You sign the forms because you have to. If you don’t, the surgery doesn’t happen and your weakness and pain never go away. You gulp and sign your name saying, “sure, I’m aware that the things you plan to do to me are inherently risky and could all go terribly wrong”.
Then they inform you, quite specifically, of all those things that could go wrong- infection, brain damage, death – and that you’re not to sue them if they do. Of course you’d be brain-damaged or dead, so it would be your heirs doing the suing (hey that rhymed, I’m keeping it in!). Nevertheless, it is you that must sign.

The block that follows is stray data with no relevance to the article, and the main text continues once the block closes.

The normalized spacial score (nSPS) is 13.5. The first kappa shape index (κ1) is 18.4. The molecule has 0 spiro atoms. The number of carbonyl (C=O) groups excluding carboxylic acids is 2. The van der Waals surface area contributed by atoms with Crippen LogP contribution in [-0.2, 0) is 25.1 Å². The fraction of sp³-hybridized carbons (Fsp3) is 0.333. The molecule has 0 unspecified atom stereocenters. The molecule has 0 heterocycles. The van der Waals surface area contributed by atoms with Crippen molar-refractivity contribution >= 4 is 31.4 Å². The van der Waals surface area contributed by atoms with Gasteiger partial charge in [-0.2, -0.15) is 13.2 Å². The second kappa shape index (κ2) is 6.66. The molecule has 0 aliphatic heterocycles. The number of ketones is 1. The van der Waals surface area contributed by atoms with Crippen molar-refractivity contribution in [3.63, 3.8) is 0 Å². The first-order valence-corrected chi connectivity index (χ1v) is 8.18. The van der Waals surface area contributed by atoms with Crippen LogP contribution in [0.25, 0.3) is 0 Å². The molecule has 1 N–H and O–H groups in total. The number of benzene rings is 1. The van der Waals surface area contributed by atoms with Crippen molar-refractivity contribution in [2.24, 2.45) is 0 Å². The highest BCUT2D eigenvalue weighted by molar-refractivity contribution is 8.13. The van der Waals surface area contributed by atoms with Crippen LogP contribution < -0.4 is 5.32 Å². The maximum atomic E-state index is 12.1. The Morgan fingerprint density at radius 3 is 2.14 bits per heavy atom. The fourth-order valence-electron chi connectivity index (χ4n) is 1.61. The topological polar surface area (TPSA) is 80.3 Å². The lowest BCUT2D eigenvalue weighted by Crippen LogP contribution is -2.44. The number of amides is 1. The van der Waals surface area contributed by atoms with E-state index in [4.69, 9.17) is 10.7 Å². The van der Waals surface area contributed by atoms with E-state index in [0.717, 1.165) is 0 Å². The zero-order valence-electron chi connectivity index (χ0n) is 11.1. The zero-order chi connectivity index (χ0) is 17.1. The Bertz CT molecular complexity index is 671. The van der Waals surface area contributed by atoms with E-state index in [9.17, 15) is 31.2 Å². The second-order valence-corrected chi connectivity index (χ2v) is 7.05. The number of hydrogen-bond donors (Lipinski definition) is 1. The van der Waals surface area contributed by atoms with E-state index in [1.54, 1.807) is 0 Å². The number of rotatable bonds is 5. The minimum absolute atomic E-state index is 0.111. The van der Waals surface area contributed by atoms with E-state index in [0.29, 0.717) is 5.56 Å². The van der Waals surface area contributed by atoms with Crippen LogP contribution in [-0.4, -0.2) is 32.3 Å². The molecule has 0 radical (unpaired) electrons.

So you do what they say and wait. There have been no fluids or solids since before midnight, there is no jewelry on your person, and you’ve shown up on time – 6:30 am on a Tuesday morning. You’ve resigned yourself to the risk and you’re plunging ahead, even though your spouse can’t stand the stress of waiting with you and dropped you off in the parking lot and sped away. You wait alone.
Intellectually you know that this is no big deal, they perform thousands of these procedures and they’re good at it. But you take comfort in your indulgences from the day before, because, hey, who knows, you may not be walking out of here alive. Continue reading Fear & Bravado